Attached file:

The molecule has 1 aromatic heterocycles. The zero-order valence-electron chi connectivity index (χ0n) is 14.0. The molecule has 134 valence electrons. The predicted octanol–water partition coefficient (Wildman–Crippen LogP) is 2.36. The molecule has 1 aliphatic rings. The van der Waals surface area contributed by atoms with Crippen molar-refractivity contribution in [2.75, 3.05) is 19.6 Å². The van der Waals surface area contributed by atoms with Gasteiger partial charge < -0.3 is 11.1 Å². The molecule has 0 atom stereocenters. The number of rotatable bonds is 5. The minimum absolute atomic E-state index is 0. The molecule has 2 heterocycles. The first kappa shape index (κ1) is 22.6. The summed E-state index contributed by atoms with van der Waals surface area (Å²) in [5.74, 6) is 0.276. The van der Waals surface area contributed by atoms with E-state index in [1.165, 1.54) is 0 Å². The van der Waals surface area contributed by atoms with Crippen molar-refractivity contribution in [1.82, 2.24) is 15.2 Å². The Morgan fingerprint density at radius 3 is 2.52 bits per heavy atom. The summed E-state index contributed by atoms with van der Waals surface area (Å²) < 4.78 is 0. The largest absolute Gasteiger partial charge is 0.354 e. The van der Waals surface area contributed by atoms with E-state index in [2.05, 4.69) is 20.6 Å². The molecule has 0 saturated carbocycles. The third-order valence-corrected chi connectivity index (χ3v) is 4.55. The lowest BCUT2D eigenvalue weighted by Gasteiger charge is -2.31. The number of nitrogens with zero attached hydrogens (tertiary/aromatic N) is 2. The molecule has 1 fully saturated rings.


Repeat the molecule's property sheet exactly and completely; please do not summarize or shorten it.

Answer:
The molecule has 1 aromatic heterocycles. The zero-order valence-electron chi connectivity index (χ0n) is 14.0. The molecule has 134 valence electrons. The predicted octanol–water partition coefficient (Wildman–Crippen LogP) is 2.36. The molecule has 1 aliphatic rings. The van der Waals surface area contributed by atoms with Crippen molar-refractivity contribution in [2.75, 3.05) is 19.6 Å². The van der Waals surface area contributed by atoms with Gasteiger partial charge < -0.3 is 11.1 Å². The molecule has 0 atom stereocenters. The number of rotatable bonds is 5. The minimum absolute atomic E-state index is 0. The molecule has 2 heterocycles. The first kappa shape index (κ1) is 22.6. The summed E-state index contributed by atoms with van der Waals surface area (Å²) in [5.74, 6) is 0.276. The van der Waals surface area contributed by atoms with E-state index in [1.165, 1.54) is 0 Å². The van der Waals surface area contributed by atoms with Crippen molar-refractivity contribution in [1.82, 2.24) is 15.2 Å². The Morgan fingerprint density at radius 3 is 2.52 bits per heavy atom. The summed E-state index contributed by atoms with van der Waals surface area (Å²) < 4.78 is 0. The largest absolute Gasteiger partial charge is 0.354 e. The van der Waals surface area contributed by atoms with E-state index in [2.05, 4.69) is 20.6 Å². The molecule has 0 saturated carbocycles. The third-order valence-corrected chi connectivity index (χ3v) is 4.55. The lowest BCUT2D eigenvalue weighted by Gasteiger charge is -2.31. The number of nitrogens with zero attached hydrogens (tertiary/aromatic N) is 2. The molecule has 1 fully saturated rings.